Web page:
TweetReach: We’re hearing a lot about influence right now; everyone wants to measure influence and target influencers. What are your thoughts on measuring influence in social media? What’s the best way to determine who is influential for a particular campaign or initiative?

Michele: Influence is a great example of where social analytics has room to grow. What businesses care about is who influences sales (or leads, or referrals, or whatever your business objectives.) Social tools are measuring “influence” on retweets, or Facebook likes, or video views. I can understand why businesses want to understand who their influencers are, but I think we need to keep in mind the limitations of a lot of current measures of influence — they’re likely not measuring influencers of the business metric they actually care about. That’s when it will be truly useful.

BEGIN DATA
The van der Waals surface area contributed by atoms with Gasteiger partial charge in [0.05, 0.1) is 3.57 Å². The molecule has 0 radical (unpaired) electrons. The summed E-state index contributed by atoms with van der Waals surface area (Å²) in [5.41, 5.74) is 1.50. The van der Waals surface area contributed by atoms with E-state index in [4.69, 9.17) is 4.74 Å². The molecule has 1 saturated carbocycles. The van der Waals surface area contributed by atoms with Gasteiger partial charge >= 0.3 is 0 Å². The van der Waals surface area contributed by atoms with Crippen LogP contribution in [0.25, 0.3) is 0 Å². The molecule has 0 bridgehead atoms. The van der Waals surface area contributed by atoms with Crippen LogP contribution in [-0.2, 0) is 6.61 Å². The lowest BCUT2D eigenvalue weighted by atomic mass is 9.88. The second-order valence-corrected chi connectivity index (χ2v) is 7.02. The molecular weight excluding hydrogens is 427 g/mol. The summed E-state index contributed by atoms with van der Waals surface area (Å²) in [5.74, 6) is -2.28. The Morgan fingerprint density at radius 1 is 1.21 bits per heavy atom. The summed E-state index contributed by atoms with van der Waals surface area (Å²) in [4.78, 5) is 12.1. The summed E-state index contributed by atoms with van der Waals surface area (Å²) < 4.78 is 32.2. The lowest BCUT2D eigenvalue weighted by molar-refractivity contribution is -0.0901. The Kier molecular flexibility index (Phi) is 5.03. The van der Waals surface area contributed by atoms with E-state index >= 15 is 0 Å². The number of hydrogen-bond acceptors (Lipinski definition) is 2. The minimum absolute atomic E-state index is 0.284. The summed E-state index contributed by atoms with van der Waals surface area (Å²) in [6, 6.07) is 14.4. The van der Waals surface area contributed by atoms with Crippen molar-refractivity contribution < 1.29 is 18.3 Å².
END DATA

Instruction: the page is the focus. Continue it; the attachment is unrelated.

At the same time, I worry about the uses that current influence metrics are put to. I can see a use in using influence to prioritise, for example, response to requests. (For the same reason that food critics get the best cut of meat, those with online influence can have a big impact if they have a negative experience, and I can understand companies wanting to provide excellent service.) But I hope it’s not used as a metric of “you’re not worthy of my time.” Simply put, I can see using influence to determine who to respond to first, but not who to respond to at all.

I also worry about the use of influence in areas such as recruiting. I hope companies make their decisions off more than one number, and look at a candidate or potential consultant’s actual track record, results and skills.

I think these concerns just speak to the overall reality with a lot of social media metrics today — they can be useful in context, but as one standalone metric, we may sometimes attach too much significance, without enough consideration, analysis and scrutiny.

TweetReach: Thanks, Michele!

#eMetrics Twitter Archive

Some of you may know that I tend to tweet a little at conferences. I don’t bother taking notes, but rather archive all the tweets for the conference hashtag (mine and others’) and use those as my conference notes. (A totally valid lifestyle choice, Jim Sterne! :-) )